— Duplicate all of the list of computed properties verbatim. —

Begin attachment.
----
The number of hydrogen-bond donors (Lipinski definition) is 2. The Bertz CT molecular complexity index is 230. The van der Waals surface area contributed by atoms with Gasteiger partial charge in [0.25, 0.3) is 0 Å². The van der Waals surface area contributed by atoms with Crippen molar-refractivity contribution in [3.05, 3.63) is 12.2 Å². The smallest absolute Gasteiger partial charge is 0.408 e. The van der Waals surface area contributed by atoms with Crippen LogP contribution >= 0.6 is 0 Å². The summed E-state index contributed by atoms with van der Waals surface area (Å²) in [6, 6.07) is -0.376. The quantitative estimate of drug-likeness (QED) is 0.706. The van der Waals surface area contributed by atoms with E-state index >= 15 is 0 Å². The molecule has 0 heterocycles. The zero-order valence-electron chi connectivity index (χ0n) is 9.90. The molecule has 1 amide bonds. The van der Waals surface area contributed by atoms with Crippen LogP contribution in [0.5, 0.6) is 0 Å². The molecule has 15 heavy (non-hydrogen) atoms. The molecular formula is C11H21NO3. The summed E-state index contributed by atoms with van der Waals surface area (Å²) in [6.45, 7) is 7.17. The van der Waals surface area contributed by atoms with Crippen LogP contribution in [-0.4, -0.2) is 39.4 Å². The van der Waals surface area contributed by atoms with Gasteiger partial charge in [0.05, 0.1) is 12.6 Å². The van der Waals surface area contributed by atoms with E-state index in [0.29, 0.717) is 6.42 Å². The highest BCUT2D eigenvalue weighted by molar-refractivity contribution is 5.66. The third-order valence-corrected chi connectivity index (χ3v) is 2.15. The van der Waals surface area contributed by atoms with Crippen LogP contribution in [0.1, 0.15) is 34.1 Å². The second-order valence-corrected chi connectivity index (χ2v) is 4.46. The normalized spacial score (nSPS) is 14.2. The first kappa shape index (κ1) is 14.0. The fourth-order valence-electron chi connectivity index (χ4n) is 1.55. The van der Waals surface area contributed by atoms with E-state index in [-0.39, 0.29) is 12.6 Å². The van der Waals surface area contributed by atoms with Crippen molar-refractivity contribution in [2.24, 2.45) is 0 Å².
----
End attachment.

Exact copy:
The number of hydrogen-bond donors (Lipinski definition) is 2. The Bertz CT molecular complexity index is 230. The van der Waals surface area contributed by atoms with Gasteiger partial charge in [0.25, 0.3) is 0 Å². The van der Waals surface area contributed by atoms with Crippen molar-refractivity contribution in [3.05, 3.63) is 12.2 Å². The smallest absolute Gasteiger partial charge is 0.408 e. The van der Waals surface area contributed by atoms with Crippen LogP contribution >= 0.6 is 0 Å². The summed E-state index contributed by atoms with van der Waals surface area (Å²) in [6, 6.07) is -0.376. The quantitative estimate of drug-likeness (QED) is 0.706. The van der Waals surface area contributed by atoms with E-state index >= 15 is 0 Å². The molecule has 0 heterocycles. The zero-order valence-electron chi connectivity index (χ0n) is 9.90. The molecule has 1 amide bonds. The van der Waals surface area contributed by atoms with Crippen LogP contribution in [0.5, 0.6) is 0 Å². The molecule has 15 heavy (non-hydrogen) atoms. The molecular formula is C11H21NO3. The summed E-state index contributed by atoms with van der Waals surface area (Å²) in [6.45, 7) is 7.17. The van der Waals surface area contributed by atoms with Crippen LogP contribution in [-0.4, -0.2) is 39.4 Å². The van der Waals surface area contributed by atoms with Gasteiger partial charge in [0.05, 0.1) is 12.6 Å². The van der Waals surface area contributed by atoms with E-state index in [0.29, 0.717) is 6.42 Å². The highest BCUT2D eigenvalue weighted by molar-refractivity contribution is 5.66. The third-order valence-corrected chi connectivity index (χ3v) is 2.15. The van der Waals surface area contributed by atoms with Crippen LogP contribution in [0.1, 0.15) is 34.1 Å². The second-order valence-corrected chi connectivity index (χ2v) is 4.46. The normalized spacial score (nSPS) is 14.2. The first kappa shape index (κ1) is 14.0. The fourth-order valence-electron chi connectivity index (χ4n) is 1.55. The van der Waals surface area contributed by atoms with E-state index in [-0.39, 0.29) is 12.6 Å². The van der Waals surface area contributed by atoms with Crippen molar-refractivity contribution in [2.24, 2.45) is 0 Å².